So if we cannot name ir properly due to the fact that we cannot properly define it, then how do we know when the name/definition is no longer applicable? I ask this question because of the “New Media” revolution coming to many TVs in the future. You will now be able to watch your favorite non-conformist, outside of the distribution networks control, cutting edge, non-core based media on your TV. The revolution will in fact be televised.
Not really. The new hardware and software combinations that will be part of the TV itself, sold as a separate device, or by a traditional provider such as cable or satellite will dictate which media services you can and cannot use. If YouTube, Flickr and Netflix are available on 75% of the devices, what happens to someone like Vimeo and FunnyOrDie? Part of the New Media revolution is the abundance of choice, but the new systems being rolled out are mostly entirely closed (i.e. Apple TV) and have no desire to allow you to access every site out there.
Flickr isn’t looking so much like cutting edge media anymore, it appears as though it is being “pushed” upon the masses in the traditional way broadcasting always has been. I hope you like the Flickr service for sharing photos because it might be 5 years before another provider is supported. Granted, there will always be solutions for the techie geeks out there, but I’m talking about something that works out of the box. A future in which YouTube or NetFlix are the sole brokers of content is not part of a revolution; it is returning to the days of limited distribution channels, akin to the CBS/ABC/NBC model.
Put into perspective, since the dawn of the Internet based new media revolution, traditional corporations have seen it fit that one photo sharing site (Flickr), one video sharing site (YouTube), one movie site (NetFlix), one social network (Facebook) and one micro-blogging service (Twitter) should be brought to televisions everywhere. We have been insulted, there should be riots in the streets, this is not what we have worked for. Tens of millions of websites cannot possibly lead to one choice in a limited amount of categories. TV is not the only way to consume media, and that is understood, but it is the last bastion of old(er) media, and one that seems to have won the fight.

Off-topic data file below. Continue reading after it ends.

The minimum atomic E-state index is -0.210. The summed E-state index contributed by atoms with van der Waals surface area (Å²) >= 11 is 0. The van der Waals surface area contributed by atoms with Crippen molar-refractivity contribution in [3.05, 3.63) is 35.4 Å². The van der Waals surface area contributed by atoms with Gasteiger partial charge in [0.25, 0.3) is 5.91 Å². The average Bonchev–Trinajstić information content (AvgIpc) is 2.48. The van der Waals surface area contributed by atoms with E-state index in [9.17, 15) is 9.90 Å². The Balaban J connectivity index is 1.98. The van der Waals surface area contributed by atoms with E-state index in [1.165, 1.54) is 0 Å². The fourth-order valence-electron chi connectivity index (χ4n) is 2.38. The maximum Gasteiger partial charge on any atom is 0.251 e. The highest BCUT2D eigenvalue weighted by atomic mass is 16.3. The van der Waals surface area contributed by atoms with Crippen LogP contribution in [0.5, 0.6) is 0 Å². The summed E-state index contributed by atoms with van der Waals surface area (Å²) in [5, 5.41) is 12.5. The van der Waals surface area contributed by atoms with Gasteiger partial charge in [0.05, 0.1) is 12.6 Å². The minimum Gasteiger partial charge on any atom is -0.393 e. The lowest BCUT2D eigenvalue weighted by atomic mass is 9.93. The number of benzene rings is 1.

Further, how long do you think it will take before YouTube is censored by Apple TV? Here is an example, try and search for “Katy Perry California Girlz” on your computer, I’ve done it for you, you can find it here , now type this address http://bit.ly/bxAFaV into your iPhone or other smartphone. It is a shortened version of the regular YouTube address. Oh wait, the same Katy Perry video doesn’t load on your phone? How odd. It seems watching a music video on your laptop is kosher, but on your iPhone? Well, that means you could listen to that song instead of buying it. I wonder what other types of videos will be “left out” for viewing on a traditional TV screen.
It appears we can add a definition to what new media “is”. It is most definitely open and as uninhibited as possible, with maximum amount of choice. The majority of options that are currently in the tunnel are not open, and most likely will not be before there is fierce competition.
In the examples above, does this mean that YouTube is no longer new media? Well, not really. You do not know why, where and how the decision is made to send some content to x and not to y. YouTube wants universal reach and would logically desire to be on every device out there.
Confused? I am as well, but the point is to start discussion as to when new media may cease to be “new”. The TV is iconic, and will be the battleground for the future of media. Granted smartphones and computers are important but a win on the old distributions models home turf would ring in a new generation of content. Choice, openness – that is part and parcel of new media.